“There is an urgent need for novel therapies in BCG-unresponsive disease. While standard cystectomy is highly curative, it is associated with a substantial risk for morbidity and non-trivial mortality,” said Arjun Balar MD.
The PD-L1 inhibitor pembrolizumab (Keytruda) and the intravesical treatment nadofaragene firadenovec are at the forefront of therapeutic advances in BCG-unresponsive non-muscle invasive bladder cancer (NMIBC), according to Arjun Balar MD.1
“There is an urgent need for novel therapies in BCG-unresponsive disease. While standard cystectomy is highly curative, it is associated with a substantial risk for morbidity and non-trivial mortality,” Balar said in a presentation during the 38th Annual CFS meeting.
In his discussion, Balar, director, Genitourinary Medical Oncology Program, Medical Director– Clinical Trials Office, Perlmutter Cancer Center, NYU Langone Health, discussed the latest promising data for pembrolizumab and nadofaragene firadenovec in the high-risk, BCG-unresponsive NMIBC treatment paradigm.
Pembrolizumab was approved in January 2020 for the treatment of patients with BCG-unresponsive, high-risk, NMIBC with carcinoma in situ (CIS) with or without papillary tumors who are ineligible for or have elected not to undergo cystectomy.
The approval was based on the multicenter, open-label, single-arm, multicohort, phase 2 KEYNOTE-057 trial, which enrolled 102 patients with BCG-unresponsive, high-risk, NMIBC with CIS with or without papillary tumors who were ineligible for or did not undergo cystectomy (cohort A). Cohort B consists of 130 patients with papillary disease without CIS.
Pembrolizumab was administered at 200 mg every 3 weeks until unacceptable toxicity, persistent or recurrent high-risk NMIBC, or disease progression. Disease was assessed every 12 weeks, and those who did not have disease progression could receive treatment for up to 2 years.
Balar shared the results for cohort A, in which the median age was 73 years (range, 44-92), 83.3% of patients were male, and 16.7% of patients were female. Overall, 67.6% of patients were White, 26.5% were Asian, and race was unknown for 5.9% of patients. The ECOG performance score was 0 for 73.5% of patients and 1 for 26.5% of patients.
The median number of prior BCG instillations was 12 (range, 6-45). Regarding PD-L1 status, 38.2% of patientshad a combined positive score (CPS) ≥10, 56.9% had a CPS <10, and PD-L1 level was unknown for 4.9% of patients.
There were 96 patients in the efficacy evaluable population. In this group, the complete response rate at 3 months was 40.6% (n = 39). “This is, in my opinion, a meaningful complete response rate. What’s also important is that at the time of the study, none of the patients had progressed to stage T2 disease,” said Balar.
He added that the most significant component of the efficacy results was that the response generated by pembrolizumab was durable. The median duration of response was 16.2 months and 18 (46%) of the 39 responding patients maintained their response for 1 year or more.
Thirty-six patients at some point in time after the study underwent cystectomy. Of note, only 3 of these patients had pathological upstaging to muscle-invasive disease or higher. The remainder were organ-confined, non-muscle invasive tumors.
Immune-mediated adverse events (AEs) across all grades occurred in 20.6% of patients. There were 3 cases of grade 3/4 immune-mediated AEs: adrenal insufficiency, severe skin reaction, and type 1 diabetes mellitus.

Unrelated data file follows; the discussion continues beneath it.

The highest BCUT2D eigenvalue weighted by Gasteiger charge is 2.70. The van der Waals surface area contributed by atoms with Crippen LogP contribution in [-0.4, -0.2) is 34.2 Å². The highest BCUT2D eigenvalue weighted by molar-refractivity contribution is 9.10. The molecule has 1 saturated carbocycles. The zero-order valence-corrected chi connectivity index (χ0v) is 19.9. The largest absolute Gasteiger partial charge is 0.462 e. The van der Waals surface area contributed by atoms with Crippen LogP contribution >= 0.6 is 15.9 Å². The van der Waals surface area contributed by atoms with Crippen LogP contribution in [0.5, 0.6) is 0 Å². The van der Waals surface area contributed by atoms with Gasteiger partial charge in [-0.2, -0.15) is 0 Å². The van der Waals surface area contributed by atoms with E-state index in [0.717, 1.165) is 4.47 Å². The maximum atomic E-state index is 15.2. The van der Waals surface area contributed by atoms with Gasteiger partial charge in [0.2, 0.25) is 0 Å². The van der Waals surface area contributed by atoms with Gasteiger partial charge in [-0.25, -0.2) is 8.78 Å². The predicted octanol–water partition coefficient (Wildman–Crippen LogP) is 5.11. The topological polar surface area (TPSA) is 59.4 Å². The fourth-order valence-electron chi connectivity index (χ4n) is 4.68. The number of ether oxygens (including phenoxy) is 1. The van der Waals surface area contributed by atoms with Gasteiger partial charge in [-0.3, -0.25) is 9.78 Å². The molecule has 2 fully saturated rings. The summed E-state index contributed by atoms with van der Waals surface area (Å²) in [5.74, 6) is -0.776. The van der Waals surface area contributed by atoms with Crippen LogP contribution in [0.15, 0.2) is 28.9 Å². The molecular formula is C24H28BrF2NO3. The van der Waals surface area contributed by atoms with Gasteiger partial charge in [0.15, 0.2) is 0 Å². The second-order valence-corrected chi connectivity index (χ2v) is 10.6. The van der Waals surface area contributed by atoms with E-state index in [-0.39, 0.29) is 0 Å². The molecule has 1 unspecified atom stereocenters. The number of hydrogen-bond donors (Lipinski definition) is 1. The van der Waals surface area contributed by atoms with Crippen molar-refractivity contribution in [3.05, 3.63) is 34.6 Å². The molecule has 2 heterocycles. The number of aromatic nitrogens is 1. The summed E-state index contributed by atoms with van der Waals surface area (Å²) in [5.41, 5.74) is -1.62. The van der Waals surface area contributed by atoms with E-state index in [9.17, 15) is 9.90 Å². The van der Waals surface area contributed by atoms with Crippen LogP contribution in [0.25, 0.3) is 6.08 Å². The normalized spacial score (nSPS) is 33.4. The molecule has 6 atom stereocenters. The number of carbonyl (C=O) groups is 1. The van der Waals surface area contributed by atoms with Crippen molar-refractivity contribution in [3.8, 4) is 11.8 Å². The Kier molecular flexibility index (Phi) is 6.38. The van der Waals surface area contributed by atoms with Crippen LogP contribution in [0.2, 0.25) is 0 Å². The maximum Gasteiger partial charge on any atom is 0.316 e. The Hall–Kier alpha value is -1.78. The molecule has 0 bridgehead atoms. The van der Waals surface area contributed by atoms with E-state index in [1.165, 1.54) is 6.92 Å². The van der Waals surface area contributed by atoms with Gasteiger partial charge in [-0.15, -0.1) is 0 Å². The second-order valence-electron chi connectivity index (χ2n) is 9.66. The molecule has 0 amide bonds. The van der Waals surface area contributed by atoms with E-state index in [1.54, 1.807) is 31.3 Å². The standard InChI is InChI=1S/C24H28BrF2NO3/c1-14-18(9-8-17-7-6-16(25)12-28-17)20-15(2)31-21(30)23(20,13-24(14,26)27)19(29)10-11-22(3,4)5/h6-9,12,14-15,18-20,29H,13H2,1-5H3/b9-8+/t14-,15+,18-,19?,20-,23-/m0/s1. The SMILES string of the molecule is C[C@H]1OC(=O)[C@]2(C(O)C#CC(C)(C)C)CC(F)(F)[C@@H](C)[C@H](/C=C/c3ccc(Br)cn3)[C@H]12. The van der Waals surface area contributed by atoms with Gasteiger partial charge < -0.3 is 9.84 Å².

Looking ahead, Balar said there are 3 important randomized phase 3 trials of systemic immunotherapy in NMIBC. The first is the KEYNOTE-676 trial (NCT03711032) evaluating pembrolizumab plus BCG versus BCG monotherapy in patients with high-risk NMIBC that is persistent or recurrent after BCG induction therapy.
The second study is the POTOMAC study (NCT03528694), which is accruing patients with high-risk, BCG-naïve NMIBC and randomized them to durvalumab plus BCG (induction and maintenance), durvalumab plus BCG (induction alone), or BCG alone. And the final study is the ALBAN trial (NCT03799835) exploring BCG with or without atezolizumab in patients with previously resected, BCG-naïve, high-risk NMIBC.
The pivotal data thus far for nadofaragene firadenovec have come from a phase 3 single-arm multicenter study of the intravesical treatment in patients with BCG-unresponsive NMIBC. Patients received nadofaragene firadenovec as 1 intravesical treatment once every 3 months.
In the study, there were 107 patients with CIS (+/- Ta/T1) tumors. The median patient age in this group was 71.2 years and 88.8% were male. Overall 90.7% of patients had an ECOG performance score of 0, and 3.7% had prior radiotherapy. The number of prior BCG courses included 1 (0.9%), 2 (42.1%), 3-8 (53.3%), and ≥9 (3.7%).
The complete response rate at 12 months was 24% among the 103 patients in the intent-to-treat population.
“What’s also important here is that there was a mandatory biopsy for patients who made it to 12 months. That’s something that was not included as part of the KEYNOTE-57 study, and I do think strengthens the interpretation and validity of this data as far as this agent is concerned,” said Balar.
Another emerging intravesical agent highlighted by Balar was vicinium, which he described as a “single-protein agent consisting of an EpCAM-specific antibody fragment fused to a pseudomonas toxin.” In the phase 3 VISTA trial (NCT02449239), vicinium demonstrated a 17% response rate at 12 months in patients with NMIBC previously treated with BCG.
In his concluding remarks, Balar stressed that developing biomarkers predictive of response is a critical unmet need in NMIBC. “Cystectomy for NMIBC is highly curative, so we should do our best to avoid ineffective therapy in patients who are not destined to respond.
1. Balar A. Recent developments in non-muscle invasive bladder cancer. Presented at: 38th Annual CFS. November 4-6, 2020.
Related Content:Bladder Cancer